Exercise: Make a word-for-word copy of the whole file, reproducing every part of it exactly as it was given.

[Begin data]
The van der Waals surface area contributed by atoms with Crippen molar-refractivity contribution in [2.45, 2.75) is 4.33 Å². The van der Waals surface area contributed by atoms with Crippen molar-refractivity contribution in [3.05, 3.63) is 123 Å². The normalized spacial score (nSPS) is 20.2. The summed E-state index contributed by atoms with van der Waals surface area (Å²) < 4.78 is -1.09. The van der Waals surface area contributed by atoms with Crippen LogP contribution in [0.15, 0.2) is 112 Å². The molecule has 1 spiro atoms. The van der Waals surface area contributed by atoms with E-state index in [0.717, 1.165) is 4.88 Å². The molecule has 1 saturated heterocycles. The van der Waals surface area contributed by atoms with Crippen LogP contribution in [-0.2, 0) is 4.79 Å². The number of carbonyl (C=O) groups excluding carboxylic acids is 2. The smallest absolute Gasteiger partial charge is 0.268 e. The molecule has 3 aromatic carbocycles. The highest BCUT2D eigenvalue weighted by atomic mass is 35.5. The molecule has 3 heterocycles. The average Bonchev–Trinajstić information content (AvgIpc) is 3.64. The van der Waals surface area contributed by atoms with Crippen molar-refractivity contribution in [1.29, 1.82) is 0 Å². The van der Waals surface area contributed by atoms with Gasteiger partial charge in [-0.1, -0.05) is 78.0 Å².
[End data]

The van der Waals surface area contributed by atoms with Crippen molar-refractivity contribution in [2.45, 2.75) is 4.33 Å². The van der Waals surface area contributed by atoms with Crippen molar-refractivity contribution in [3.05, 3.63) is 123 Å². The normalized spacial score (nSPS) is 20.2. The summed E-state index contributed by atoms with van der Waals surface area (Å²) < 4.78 is -1.09. The van der Waals surface area contributed by atoms with Crippen LogP contribution in [0.15, 0.2) is 112 Å². The molecule has 1 spiro atoms. The van der Waals surface area contributed by atoms with E-state index in [0.717, 1.165) is 4.88 Å². The molecule has 1 saturated heterocycles. The van der Waals surface area contributed by atoms with Crippen LogP contribution in [-0.2, 0) is 4.79 Å². The number of carbonyl (C=O) groups excluding carboxylic acids is 2. The smallest absolute Gasteiger partial charge is 0.268 e. The molecule has 3 aromatic carbocycles. The highest BCUT2D eigenvalue weighted by atomic mass is 35.5. The molecule has 3 heterocycles. The average Bonchev–Trinajstić information content (AvgIpc) is 3.64. The van der Waals surface area contributed by atoms with Crippen molar-refractivity contribution in [1.29, 1.82) is 0 Å². The van der Waals surface area contributed by atoms with Gasteiger partial charge in [-0.1, -0.05) is 78.0 Å².